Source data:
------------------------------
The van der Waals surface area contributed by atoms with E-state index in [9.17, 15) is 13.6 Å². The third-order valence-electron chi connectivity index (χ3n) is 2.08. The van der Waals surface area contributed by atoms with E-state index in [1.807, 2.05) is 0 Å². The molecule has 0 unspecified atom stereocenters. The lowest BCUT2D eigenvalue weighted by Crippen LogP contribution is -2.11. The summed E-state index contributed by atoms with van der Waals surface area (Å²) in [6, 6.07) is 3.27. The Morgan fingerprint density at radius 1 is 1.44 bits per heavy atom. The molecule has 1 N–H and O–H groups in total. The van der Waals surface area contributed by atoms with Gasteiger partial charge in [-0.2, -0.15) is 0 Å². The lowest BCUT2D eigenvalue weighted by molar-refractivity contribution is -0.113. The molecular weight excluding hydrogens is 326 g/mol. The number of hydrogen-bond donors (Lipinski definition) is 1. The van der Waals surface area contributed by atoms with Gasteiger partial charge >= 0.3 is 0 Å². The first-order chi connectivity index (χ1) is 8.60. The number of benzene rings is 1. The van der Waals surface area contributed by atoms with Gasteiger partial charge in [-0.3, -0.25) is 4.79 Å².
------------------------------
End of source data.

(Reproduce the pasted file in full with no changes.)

The van der Waals surface area contributed by atoms with E-state index in [9.17, 15) is 13.6 Å². The third-order valence-electron chi connectivity index (χ3n) is 2.08. The van der Waals surface area contributed by atoms with E-state index in [1.807, 2.05) is 0 Å². The molecule has 0 unspecified atom stereocenters. The lowest BCUT2D eigenvalue weighted by Crippen LogP contribution is -2.11. The summed E-state index contributed by atoms with van der Waals surface area (Å²) in [6, 6.07) is 3.27. The Morgan fingerprint density at radius 1 is 1.44 bits per heavy atom. The molecule has 1 N–H and O–H groups in total. The van der Waals surface area contributed by atoms with Gasteiger partial charge in [-0.2, -0.15) is 0 Å². The lowest BCUT2D eigenvalue weighted by molar-refractivity contribution is -0.113. The molecular weight excluding hydrogens is 326 g/mol. The number of hydrogen-bond donors (Lipinski definition) is 1. The van der Waals surface area contributed by atoms with Gasteiger partial charge >= 0.3 is 0 Å². The first-order chi connectivity index (χ1) is 8.60. The number of benzene rings is 1. The van der Waals surface area contributed by atoms with Gasteiger partial charge in [-0.3, -0.25) is 4.79 Å².